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Cuts in school funding are not being reversed

“Austerity” has definitely not come to an end. Photo kzenon/shutterstock.com

The truth behind the government’s “end of austerity” rhetoric will out. In spite of announcing additional resources for public services, including education, new research suggests that sufficient resources have not been allocated.

Analysis by the School Cuts coalition of unions calculates that more than 80 per cent of state schools in England will have less funding per pupil in real terms in 2020 than in 2015. 

Ministers announced plans last month to invest an extra £7.1 billion in schools over the next three years, but the coalition says there will still be a shortfall of £2.5 billion next year. 

Their report adds: “School costs are estimated [to rise] at 2.9 per cent for next year, significantly higher than the minimum funding increase of 1.84 per cent, so roughly a third of schools will have to make further cuts.”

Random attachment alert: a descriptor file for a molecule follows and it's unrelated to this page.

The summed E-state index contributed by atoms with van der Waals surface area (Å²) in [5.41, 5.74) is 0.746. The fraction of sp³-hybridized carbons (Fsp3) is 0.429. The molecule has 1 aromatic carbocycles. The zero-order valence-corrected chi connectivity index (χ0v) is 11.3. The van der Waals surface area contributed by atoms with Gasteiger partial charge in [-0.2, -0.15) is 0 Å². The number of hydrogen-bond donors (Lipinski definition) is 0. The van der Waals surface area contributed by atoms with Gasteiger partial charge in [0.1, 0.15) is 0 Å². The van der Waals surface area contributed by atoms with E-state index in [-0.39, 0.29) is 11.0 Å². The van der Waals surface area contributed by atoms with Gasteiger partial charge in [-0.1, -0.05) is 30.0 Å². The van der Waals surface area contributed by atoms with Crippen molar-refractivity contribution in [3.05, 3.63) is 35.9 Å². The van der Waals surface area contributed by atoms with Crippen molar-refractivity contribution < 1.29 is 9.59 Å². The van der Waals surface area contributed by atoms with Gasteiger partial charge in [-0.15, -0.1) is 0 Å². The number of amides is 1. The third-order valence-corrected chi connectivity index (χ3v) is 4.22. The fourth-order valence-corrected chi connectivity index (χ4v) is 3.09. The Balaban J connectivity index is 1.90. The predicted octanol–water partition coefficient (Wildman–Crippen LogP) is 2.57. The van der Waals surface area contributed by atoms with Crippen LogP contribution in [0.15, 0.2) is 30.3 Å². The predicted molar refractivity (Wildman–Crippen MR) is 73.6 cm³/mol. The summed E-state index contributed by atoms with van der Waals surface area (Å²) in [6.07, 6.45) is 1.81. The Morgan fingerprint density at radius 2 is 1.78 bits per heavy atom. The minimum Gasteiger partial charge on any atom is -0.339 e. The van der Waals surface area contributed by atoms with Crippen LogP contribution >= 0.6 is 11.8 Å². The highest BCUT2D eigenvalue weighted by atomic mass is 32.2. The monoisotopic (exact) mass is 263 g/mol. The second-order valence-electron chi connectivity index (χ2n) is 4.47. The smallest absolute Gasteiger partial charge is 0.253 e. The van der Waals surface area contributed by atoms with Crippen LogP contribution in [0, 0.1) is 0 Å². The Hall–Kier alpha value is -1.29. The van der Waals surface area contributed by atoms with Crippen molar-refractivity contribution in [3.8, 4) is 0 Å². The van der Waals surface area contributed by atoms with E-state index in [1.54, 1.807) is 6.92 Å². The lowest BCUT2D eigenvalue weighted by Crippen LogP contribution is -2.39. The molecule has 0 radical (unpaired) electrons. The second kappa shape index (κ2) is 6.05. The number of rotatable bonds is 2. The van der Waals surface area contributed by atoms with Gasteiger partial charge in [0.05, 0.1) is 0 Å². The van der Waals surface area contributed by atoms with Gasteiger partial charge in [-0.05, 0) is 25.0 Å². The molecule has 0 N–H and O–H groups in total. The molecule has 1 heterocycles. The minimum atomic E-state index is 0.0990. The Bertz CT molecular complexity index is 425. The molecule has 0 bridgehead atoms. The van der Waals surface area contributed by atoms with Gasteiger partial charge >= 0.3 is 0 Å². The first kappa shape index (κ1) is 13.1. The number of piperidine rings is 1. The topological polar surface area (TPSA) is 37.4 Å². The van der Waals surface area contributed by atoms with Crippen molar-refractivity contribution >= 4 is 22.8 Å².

Luke Sibieta of the Institute of Fiscal Studies commented: “The government has committed to extra funding of £4.3 billion per year in today’s prices, which will be enough to reverse cuts on average. However, that won’t fully come in until 2022. It’s therefore unsurprising to see analysis showing that most schools will have lower budgets in real-terms.”

• Chancellor Sajid Javid’s pledge to invest £500 million into youth services is actually £380 million less than has been cut since the Conservatives came to power, according to analysis of figures published by the Department for Education, the Daily Mirror reports. In real terms £880 million have been cut from youth services in England since 2010. Half of councils have been pushed to cut spending per young person by over 75 per cent.